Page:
“My caseload is really diverse. About 25% of the students are African-American, 25% are Hispanic, 25% are Asian, and the rest are American.”
One of my colleagues offered this description of her caseload at a social event attended by other clinicians and university faculty. Did you notice anything interesting about the above statement? Perhaps you thought about the diversity of students that the clinician served. Maybe you wondered about the school’s community.
Sometimes word choices provide insight into our conceptual frameworks and the differences in how we each organize our own view of the world. People interpret statements based on many factors, including sensitivity to dominant majority and minority status.
One interpretation of the above caseload description is: About 25% of the students are African-American, 25% are Hispanic, 25% are Asian, and 25% are White.
Look closely, because this is not what was actually stated. It assumes that the term “American” is synonymous with “White”. Are these two words the same?
Another equally valid interpretation is: Students who are African-American, Hispanic, and Asian are not American. Only students who are White are American.
This was not overtly stated. The original statement categorized students into four groups: African-American, Hispanic, Asian, and American. Since the group “American” was separated from the other three culturally determined racial/ethnic groups, it appears as though these groups are not the same as the group that is considered “American”. They are not American. They are something else.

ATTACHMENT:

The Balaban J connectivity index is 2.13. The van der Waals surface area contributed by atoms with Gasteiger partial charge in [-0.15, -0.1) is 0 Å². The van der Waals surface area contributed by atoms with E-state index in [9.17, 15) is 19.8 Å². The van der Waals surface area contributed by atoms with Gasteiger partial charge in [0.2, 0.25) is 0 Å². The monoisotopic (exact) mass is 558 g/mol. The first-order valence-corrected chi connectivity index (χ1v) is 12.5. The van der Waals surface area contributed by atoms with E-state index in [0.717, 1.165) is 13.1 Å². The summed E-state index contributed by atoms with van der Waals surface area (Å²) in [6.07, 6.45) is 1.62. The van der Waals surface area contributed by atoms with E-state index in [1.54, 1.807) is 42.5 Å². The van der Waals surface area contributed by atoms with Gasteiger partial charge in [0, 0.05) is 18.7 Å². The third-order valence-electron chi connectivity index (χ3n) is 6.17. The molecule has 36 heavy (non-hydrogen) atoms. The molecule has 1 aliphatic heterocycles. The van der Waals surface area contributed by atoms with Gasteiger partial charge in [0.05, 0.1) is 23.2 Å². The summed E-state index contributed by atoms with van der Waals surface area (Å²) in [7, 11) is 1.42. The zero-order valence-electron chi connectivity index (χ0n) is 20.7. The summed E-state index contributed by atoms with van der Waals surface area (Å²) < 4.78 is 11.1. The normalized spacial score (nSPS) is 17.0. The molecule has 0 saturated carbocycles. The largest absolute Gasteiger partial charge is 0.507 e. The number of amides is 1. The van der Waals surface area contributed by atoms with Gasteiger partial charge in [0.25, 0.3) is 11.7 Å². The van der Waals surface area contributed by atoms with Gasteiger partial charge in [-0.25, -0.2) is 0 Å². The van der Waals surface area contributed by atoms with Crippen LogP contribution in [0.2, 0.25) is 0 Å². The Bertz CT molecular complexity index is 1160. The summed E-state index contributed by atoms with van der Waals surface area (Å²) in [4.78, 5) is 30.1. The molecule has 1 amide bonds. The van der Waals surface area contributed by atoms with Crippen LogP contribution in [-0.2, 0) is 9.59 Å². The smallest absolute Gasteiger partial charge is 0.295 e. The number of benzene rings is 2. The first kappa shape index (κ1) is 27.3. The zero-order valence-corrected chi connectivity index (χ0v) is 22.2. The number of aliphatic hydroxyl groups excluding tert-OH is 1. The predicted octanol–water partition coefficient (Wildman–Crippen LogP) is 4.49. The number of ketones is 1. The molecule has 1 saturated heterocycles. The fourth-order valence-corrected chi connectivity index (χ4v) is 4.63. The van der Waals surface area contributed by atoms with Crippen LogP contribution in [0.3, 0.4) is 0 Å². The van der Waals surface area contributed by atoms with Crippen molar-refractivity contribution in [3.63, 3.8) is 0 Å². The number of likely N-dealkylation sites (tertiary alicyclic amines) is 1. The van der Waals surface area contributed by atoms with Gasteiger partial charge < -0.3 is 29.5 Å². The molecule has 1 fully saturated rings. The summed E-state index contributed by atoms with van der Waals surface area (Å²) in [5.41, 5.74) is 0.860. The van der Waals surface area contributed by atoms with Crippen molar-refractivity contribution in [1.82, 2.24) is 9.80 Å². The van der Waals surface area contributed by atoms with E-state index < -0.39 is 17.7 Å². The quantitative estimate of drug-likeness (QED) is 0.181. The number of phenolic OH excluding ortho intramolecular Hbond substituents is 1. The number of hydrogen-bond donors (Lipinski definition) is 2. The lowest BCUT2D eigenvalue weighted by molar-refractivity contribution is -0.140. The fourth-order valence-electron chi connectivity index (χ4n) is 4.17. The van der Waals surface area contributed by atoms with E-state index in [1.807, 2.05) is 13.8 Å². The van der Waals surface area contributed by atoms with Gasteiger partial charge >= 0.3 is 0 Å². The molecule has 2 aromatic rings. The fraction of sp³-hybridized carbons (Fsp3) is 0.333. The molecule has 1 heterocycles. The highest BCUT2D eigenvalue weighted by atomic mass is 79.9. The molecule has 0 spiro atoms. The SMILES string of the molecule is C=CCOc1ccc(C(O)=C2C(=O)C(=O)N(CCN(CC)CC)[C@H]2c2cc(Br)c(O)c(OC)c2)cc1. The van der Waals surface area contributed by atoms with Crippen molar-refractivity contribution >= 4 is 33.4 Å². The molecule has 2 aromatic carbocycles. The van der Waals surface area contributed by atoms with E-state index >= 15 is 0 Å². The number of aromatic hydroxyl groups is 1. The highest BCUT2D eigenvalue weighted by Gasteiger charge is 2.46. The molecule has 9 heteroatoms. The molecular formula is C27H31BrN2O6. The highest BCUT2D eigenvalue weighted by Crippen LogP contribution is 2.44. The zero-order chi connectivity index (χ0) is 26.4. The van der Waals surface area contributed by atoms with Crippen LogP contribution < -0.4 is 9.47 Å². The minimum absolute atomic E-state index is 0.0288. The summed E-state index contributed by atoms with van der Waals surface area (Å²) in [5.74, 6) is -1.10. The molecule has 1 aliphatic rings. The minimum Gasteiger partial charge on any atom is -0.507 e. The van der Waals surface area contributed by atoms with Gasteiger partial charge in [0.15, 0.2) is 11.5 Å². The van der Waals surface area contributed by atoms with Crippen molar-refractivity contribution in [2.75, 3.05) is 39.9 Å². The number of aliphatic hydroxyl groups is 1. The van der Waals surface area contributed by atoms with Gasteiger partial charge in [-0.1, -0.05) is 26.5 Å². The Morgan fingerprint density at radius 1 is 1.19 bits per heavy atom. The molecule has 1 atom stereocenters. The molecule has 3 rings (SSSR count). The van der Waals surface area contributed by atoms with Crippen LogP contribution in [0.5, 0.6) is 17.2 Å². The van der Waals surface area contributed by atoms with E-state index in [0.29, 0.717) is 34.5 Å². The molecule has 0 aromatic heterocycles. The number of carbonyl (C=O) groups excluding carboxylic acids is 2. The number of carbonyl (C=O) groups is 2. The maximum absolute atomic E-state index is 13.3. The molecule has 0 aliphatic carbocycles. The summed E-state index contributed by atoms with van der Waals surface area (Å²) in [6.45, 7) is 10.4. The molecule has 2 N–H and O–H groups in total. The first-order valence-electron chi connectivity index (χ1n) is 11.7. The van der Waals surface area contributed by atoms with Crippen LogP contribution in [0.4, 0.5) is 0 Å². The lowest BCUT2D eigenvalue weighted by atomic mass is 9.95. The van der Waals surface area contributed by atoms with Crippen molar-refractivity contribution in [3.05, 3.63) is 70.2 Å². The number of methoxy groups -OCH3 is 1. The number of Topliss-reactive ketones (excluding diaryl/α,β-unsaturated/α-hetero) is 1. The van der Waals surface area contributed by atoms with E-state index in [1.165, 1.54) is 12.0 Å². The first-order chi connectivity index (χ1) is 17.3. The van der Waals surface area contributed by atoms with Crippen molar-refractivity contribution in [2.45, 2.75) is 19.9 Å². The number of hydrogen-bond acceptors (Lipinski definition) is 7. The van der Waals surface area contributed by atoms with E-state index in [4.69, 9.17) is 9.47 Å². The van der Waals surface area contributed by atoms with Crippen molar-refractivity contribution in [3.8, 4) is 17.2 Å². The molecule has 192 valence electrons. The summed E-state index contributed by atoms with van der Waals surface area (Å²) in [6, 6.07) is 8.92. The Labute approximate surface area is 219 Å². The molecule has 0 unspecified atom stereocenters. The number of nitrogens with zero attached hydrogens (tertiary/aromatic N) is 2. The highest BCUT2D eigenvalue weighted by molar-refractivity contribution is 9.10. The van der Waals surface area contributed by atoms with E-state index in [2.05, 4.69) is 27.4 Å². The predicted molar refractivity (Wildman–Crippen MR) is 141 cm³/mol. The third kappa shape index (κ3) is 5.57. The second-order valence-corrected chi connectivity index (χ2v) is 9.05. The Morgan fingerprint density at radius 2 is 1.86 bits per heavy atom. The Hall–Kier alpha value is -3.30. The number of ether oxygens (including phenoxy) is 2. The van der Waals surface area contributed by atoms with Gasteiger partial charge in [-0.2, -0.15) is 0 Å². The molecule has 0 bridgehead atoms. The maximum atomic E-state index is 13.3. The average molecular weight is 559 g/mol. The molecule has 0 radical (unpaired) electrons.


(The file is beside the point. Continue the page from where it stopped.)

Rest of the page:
SEE ALSO Multicultural Care
Dr. Derald Wing Sue, of Columbia University, introduced the term “microggressions”. A microaggression may be a slight wording choice that separates or alienates an individual or group. Often a speaker is completely unaware of any negative connotations and may not overtly harbor any ill will toward anyone. The person committing the microaggression may feel innocent of any wrongdoing, however, the prevalence, frequency, and consistency of microaggressions may perpetuate privilege and power.
Disenfranchised, minority, and underrepresented groups recognize the subtle, likely unintentional comments and behaviors that signify separation. The word “American” is not a synonym for “White” and to use it as such divides people. This is only one of many ways that a person may, verbally or nonverbally, communicate a sense of non-belonging to another person.
Many people respond that usage of politically correct language is already too extreme, as though we have the inherent right to speak without consideration of how our words shape reality. I believe that my colleague cares about the students she serves and her school community. Somehow, through institutionalized, cultural practices, she has correlated the trait of “White” to the meaning of “American”.
It takes a great deal of courage to question the ramifications of how information is presented. When we question seemingly simple words, we advocate for ourselves, for the children we once were, and for the children who are in school today. Census data from National Center for Educational Statistics listed that 48.3% of public school age children were categorized as Non-White (African-American, Hispanic, Asian/Pacific Islander, and Mixed Race), and 51.7% were classified as White.
Perhaps one day, it will be easy for everyone to say that all of these children are American.